Tim Henman sets low expectations for Andy Murray's return


Andy Murray is stepping up his recovering by competing at Queen's this week, and former British No. 1 Tim Henman believes the pressure should be off his shoulders at Wimbledon.

Murray will come up against Australian Nick Kyrgios in his comeback match at Queen's on Tuesday, which will be his first competitive outing in 11 months.

The Scot has been plagued by injury problems since losing to Sam Querrey in the quarter-finals at Wimbledon last July, having had surgery to amend a hip issue that had troubled him for a considerable amount of time.

And Henman, who reached the semi-finals of Wimbledon four times, has called for patience from the British public ahead of the 31-year-old's long-awaited return to the court.

Ahead of the start of the grass-court season, Murray has said he had "zero expectations" of himself heading into Queen's and Wimbledon. 

With Wimbledon getting underway in early July, Henman believes that even if Murray, a two-time winner of the Championships, suffer an early defeat at the All England Club, then the positives would outway the negatives if the Scot came through his matches pain-free.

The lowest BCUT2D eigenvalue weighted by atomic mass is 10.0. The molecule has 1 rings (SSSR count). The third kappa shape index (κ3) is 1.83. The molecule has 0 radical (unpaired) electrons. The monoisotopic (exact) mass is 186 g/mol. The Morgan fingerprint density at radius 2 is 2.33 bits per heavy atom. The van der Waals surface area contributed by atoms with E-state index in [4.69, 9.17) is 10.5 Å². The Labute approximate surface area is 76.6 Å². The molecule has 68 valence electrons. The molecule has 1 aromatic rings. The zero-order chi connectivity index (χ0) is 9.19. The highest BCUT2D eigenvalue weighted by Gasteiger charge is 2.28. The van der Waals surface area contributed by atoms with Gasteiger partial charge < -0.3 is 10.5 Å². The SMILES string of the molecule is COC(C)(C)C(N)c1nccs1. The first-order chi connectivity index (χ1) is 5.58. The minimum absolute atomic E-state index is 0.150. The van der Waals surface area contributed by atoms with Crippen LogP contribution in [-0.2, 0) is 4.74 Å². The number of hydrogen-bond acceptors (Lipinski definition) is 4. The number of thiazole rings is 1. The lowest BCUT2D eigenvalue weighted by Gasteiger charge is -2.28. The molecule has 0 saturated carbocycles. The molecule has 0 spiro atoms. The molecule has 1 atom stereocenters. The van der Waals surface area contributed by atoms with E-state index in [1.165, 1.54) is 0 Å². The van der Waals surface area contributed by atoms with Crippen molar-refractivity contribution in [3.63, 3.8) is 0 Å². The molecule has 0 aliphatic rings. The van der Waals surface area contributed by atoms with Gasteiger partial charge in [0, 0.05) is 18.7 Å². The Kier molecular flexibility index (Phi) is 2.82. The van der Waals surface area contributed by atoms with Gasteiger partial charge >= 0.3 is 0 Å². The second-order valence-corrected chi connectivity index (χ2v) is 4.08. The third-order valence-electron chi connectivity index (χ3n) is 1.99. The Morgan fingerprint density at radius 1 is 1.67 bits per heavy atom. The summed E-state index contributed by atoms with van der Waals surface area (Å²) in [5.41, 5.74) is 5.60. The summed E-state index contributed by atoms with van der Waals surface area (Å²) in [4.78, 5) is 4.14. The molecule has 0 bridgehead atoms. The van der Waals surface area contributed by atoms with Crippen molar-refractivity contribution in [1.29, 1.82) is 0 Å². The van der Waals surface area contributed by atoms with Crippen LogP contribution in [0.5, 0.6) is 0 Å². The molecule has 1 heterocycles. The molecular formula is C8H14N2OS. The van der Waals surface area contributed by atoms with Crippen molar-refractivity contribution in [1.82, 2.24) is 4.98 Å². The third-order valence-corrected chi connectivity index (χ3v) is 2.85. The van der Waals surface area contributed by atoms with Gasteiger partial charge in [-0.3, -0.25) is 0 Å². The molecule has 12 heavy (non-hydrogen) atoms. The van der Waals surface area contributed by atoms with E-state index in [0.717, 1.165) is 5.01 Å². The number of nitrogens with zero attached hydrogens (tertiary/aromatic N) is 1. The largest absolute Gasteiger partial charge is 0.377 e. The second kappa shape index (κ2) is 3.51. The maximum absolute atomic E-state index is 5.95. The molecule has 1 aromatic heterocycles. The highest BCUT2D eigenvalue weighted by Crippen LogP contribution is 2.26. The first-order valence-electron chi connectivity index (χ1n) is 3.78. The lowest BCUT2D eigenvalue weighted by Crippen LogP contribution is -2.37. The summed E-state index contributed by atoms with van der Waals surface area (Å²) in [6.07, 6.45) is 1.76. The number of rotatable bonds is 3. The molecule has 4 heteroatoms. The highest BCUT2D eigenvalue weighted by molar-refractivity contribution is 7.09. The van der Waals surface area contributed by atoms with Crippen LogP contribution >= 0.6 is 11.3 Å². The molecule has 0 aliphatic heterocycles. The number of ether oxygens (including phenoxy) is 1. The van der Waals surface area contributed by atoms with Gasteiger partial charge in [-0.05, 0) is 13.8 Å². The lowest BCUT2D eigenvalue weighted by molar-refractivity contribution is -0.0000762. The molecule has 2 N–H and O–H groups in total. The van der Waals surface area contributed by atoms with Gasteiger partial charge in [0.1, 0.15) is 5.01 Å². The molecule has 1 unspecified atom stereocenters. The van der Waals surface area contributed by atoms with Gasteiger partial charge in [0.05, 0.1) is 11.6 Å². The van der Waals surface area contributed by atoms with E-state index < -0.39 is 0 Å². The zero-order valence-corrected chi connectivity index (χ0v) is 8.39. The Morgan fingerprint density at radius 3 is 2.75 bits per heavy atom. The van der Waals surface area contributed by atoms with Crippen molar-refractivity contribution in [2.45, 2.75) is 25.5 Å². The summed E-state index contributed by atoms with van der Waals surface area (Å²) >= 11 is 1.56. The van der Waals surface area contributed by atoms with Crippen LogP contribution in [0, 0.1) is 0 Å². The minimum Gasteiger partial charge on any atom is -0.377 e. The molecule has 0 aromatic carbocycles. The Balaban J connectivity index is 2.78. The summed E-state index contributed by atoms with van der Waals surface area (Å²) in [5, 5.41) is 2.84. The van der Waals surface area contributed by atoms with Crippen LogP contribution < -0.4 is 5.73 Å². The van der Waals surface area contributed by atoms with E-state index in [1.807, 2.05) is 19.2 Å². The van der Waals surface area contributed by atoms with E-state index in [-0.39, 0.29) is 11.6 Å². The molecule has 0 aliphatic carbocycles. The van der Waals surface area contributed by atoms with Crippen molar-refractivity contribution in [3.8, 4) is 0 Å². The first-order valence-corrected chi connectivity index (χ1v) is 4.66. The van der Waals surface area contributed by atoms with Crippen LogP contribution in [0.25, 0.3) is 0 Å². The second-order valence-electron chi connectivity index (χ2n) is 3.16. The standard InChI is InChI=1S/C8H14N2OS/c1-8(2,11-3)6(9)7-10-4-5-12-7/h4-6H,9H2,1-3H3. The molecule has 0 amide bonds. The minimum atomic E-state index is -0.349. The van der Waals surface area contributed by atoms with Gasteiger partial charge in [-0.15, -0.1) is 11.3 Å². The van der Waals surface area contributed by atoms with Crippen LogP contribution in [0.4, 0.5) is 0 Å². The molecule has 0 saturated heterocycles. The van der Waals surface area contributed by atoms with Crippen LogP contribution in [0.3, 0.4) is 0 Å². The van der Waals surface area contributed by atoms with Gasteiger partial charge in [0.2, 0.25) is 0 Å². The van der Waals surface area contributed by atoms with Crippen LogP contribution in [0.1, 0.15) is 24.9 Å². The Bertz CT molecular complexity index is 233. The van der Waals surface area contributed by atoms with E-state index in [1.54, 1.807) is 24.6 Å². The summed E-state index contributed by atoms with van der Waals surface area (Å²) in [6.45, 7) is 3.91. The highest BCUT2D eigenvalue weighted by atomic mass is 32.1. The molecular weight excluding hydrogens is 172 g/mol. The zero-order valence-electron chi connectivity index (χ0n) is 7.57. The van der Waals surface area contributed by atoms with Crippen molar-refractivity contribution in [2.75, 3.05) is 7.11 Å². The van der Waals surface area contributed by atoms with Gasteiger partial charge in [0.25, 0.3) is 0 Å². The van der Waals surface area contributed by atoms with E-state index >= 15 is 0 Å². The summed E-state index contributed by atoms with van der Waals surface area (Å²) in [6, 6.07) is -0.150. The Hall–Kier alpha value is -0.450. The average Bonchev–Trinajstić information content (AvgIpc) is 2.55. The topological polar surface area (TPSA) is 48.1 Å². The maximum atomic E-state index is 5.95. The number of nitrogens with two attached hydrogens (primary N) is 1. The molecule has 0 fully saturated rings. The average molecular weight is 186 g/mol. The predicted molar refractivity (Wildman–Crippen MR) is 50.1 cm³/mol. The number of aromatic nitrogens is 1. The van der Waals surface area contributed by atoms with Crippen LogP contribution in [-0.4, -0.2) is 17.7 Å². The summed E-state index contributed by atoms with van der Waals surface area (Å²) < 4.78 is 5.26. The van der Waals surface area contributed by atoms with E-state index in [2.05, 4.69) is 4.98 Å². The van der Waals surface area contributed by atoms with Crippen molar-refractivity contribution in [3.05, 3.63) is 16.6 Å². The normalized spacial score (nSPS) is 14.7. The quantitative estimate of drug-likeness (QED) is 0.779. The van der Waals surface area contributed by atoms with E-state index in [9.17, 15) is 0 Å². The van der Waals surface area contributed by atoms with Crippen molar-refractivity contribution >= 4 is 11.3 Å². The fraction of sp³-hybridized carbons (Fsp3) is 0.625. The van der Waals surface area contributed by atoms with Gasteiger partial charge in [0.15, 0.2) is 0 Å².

"I've seen Andy a fair amount over last 11 months and it’s been unbelievably challenging for him," Henman told The Telegraph at the All England Club on Monday. "He’s been working so hard and this is another stepping stone as he works towards full fitness.

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"If he lost 6-2, 6-2, 6-2 in the first round at Wimbledon but moved well and had no pain that would be a great result because of what he’s come through and where he’s at. It’s just so not about the results at this stage.

"If he’s playing pain-free in 12 months and losing by that sort of scoreline in the first round then you’d be saying 'hang on', but I don’t think that’s going to be the case. For now, I think if we can get away from any expectations at all that would be good."


For someone who has already won the tournament, we're not sure Andy would agree a hammering in the first round would be a 'great result' especially if he doesn't feel any pain.

Nevertheless, the British public will be keen to see how he fares against a tricky customer in the form of Kyrgios.

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